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Tabula rasa, meaning blank slate in Latin, is the epistemological theory that individuals are born without built-in mental content and that their knowledge comes from experience and perception. Generally proponents of the tabula rasa thesis favour the "nurture" side of the nature versus nurture debate, when it comes to aspects of one's personality, social and emotional behaviour, and intelligence. The term in Latin equates to the English "blank slate" (or more accurately, "scraped tablet") (which refers to writing on a slate sheet in chalk) but comes from the Roman tabula or wax tablet, used for notes, which was blanked by heating the wax and then smoothing it to give a tabula rasa.
In Western philosophy, traces of the idea that came to be called the tabula rasa appear as early as the writings of Aristotle. Aristotle writes of the unscribed tablet in what is probably the first textbook of psychology in the Western canon, his treatise "Περί Ψυχῆς" (De Anima or On the Soul, Book III, chapter 4). However, besides some arguments by the Stoics and Peripatetics, the notion of the mind as a blank slate went largely unnoticed for more than 1,000 years.
In the 11th century, the theory of tabula rasa was developed more clearly by the Persian philosopher, Ibn Sina (known as "Avicenna" in the Western world). He argued that the "human intellect at birth is rather like a tabula rasa, a pure potentiality that is actualized through education and comes to know" and that knowledge is attained through "empirical familiarity with objects in this world from which one abstracts universal concepts" which is developed through a "syllogistic method of reasoning; observations lead to prepositional statements, which when compounded lead to further abstract concepts." He further argued that the intellect itself "possesses levels of development from the material intellect (al-‘aql al-hayulani), that potentiality can acquire knowledge to the active intellect (al-‘aql al-fa‘il), the state of the human intellect at conjunction with the perfect source of knowledge".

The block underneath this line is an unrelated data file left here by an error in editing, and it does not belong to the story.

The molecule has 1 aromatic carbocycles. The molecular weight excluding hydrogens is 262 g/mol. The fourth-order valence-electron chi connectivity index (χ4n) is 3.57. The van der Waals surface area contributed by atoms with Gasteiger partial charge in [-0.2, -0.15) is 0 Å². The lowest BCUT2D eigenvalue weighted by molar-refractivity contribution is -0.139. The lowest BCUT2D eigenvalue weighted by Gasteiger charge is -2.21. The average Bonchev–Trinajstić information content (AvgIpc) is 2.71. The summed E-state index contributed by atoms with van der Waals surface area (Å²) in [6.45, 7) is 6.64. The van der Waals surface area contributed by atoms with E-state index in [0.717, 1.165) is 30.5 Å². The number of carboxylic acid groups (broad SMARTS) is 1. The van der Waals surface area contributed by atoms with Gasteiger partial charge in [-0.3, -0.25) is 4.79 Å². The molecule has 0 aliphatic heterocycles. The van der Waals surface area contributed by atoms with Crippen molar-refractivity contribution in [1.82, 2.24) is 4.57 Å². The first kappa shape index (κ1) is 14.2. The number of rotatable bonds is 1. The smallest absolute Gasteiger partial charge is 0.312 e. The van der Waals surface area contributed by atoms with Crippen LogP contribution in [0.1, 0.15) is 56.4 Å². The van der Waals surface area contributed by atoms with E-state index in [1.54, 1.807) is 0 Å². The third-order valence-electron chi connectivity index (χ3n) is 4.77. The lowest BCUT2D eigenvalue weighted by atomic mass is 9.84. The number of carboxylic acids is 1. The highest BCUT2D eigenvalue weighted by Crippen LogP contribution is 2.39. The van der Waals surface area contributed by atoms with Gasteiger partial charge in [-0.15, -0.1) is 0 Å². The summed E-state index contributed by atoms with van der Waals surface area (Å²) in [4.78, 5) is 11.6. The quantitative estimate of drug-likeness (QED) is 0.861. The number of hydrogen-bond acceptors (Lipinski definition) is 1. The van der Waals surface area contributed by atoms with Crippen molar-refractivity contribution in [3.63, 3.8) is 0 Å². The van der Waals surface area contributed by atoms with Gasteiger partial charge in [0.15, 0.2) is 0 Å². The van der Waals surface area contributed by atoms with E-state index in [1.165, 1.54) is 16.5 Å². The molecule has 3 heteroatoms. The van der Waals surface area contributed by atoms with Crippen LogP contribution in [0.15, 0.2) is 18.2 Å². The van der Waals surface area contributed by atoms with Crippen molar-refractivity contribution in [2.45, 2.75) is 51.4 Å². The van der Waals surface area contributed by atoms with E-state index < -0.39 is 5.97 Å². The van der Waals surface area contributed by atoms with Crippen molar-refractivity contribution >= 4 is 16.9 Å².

In the 12th century, the Andalusian-Islamic philosopher and novelist Ibn Tufail (known as "Abubacer" or "Ebn Tophail" in the West) demonstrated the theory of tabula rasa as a thought experiment through his Arabic philosophical novel, Hayy ibn Yaqzan, in which he depicted the development of the mind of a feral child "from a tabula rasa to that of an adult, in complete isolation from society" on a desert island, through experience alone. The Latin translation of his philosophical novel, entitled Philosophus Autodidactus, published by Edward Pococke the Younger in 1671, had an influence on John Locke's formulation of tabula rasa in An Essay Concerning Human Understanding.
In the 13th century, St. Thomas Aquinas brought the Aristotelian and Avicennian notions to the forefront of Christian thought. These notions sharply contrasted with the previously held Platonic notions of the human mind as an entity that preexisted somewhere in the heavens, before being sent down to join a body here on Earth (see Plato's Phaedo and Apology, as well as others). St. Bonaventure (also 13th century) was one of Aquinas' fiercest intellectual opponents, offering some of the strongest arguments towards the Platonic idea of the mind.
The writings of Avicenna, Ibn Tufail and Aquinas on the tabula rasa theory stood unprogressed and untested for several centuries. In fact, our modern idea of the theory is mostly attributed to John Locke's expression of the idea in An Essay Concerning Human Understanding in the 17th century. In Locke's philosophy, tabula rasa was the theory that the (human) mind is at birth a "blank slate" without rules for processing data, and that data is added and rules for processing are formed solely by one's sensory experiences. The notion is central to Lockean empiricism. As understood by Locke, tabula rasa meant that the mind of the individual was born "blank", and it also emphasized the individual's freedom to author his or her own soul. Each individual was free to define the content of his or her character - but his or her basic identity as a member of the human species cannot be so altered. It is from this presumption of a free, self-authored mind combined with an immutable human nature that the Lockean doctrine of "natural" rights derives. Locke's idea of tabula rasa is frequently compared with Thomas Hobbes's viewpoint of human nature, in which humans are endowed with inherent mental content – particular with selfishness.
Tabula rasa is also featured in Sigmund Freud's psychoanalysis. Freud depicted personality traits as being formed by family dynamics (see Oedipus complex, etc.). Freud's theories imply that humans lack free will, but also that genetic influences on human personality are minimal. In psychoanalysis, one is largely determined by one's upbringing.